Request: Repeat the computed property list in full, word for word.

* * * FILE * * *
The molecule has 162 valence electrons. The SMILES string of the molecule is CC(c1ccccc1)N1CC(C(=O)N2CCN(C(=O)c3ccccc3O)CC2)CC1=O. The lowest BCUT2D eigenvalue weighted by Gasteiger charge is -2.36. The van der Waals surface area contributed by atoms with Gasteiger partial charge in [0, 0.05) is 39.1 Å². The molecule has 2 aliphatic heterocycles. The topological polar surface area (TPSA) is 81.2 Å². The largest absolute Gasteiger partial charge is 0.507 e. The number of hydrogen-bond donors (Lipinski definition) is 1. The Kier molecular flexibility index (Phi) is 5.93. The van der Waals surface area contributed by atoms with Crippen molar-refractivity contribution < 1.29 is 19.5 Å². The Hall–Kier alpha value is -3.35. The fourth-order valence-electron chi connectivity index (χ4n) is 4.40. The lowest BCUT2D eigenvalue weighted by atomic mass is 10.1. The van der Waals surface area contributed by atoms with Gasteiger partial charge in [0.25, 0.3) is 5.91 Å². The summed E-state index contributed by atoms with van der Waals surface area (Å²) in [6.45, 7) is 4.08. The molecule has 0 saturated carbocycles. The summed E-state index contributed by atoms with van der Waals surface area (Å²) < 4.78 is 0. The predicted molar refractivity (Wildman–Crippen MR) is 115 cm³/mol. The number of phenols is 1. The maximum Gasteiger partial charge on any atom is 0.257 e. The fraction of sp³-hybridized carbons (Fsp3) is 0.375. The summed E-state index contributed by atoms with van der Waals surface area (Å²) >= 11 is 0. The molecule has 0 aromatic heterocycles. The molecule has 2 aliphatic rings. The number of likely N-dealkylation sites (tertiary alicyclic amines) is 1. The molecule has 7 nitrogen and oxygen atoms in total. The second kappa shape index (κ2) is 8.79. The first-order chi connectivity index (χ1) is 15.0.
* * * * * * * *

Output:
The molecule has 162 valence electrons. The SMILES string of the molecule is CC(c1ccccc1)N1CC(C(=O)N2CCN(C(=O)c3ccccc3O)CC2)CC1=O. The lowest BCUT2D eigenvalue weighted by Gasteiger charge is -2.36. The van der Waals surface area contributed by atoms with Gasteiger partial charge in [0, 0.05) is 39.1 Å². The molecule has 2 aliphatic heterocycles. The topological polar surface area (TPSA) is 81.2 Å². The largest absolute Gasteiger partial charge is 0.507 e. The number of hydrogen-bond donors (Lipinski definition) is 1. The Kier molecular flexibility index (Phi) is 5.93. The van der Waals surface area contributed by atoms with Crippen molar-refractivity contribution < 1.29 is 19.5 Å². The Hall–Kier alpha value is -3.35. The fourth-order valence-electron chi connectivity index (χ4n) is 4.40. The lowest BCUT2D eigenvalue weighted by atomic mass is 10.1. The van der Waals surface area contributed by atoms with Gasteiger partial charge in [0.25, 0.3) is 5.91 Å². The summed E-state index contributed by atoms with van der Waals surface area (Å²) in [6.45, 7) is 4.08. The molecule has 0 saturated carbocycles. The summed E-state index contributed by atoms with van der Waals surface area (Å²) < 4.78 is 0. The predicted molar refractivity (Wildman–Crippen MR) is 115 cm³/mol. The number of phenols is 1. The maximum Gasteiger partial charge on any atom is 0.257 e. The fraction of sp³-hybridized carbons (Fsp3) is 0.375. The summed E-state index contributed by atoms with van der Waals surface area (Å²) >= 11 is 0. The molecule has 0 aromatic heterocycles. The molecule has 2 aliphatic rings. The number of likely N-dealkylation sites (tertiary alicyclic amines) is 1. The molecule has 7 nitrogen and oxygen atoms in total. The second kappa shape index (κ2) is 8.79. The first-order chi connectivity index (χ1) is 15.0.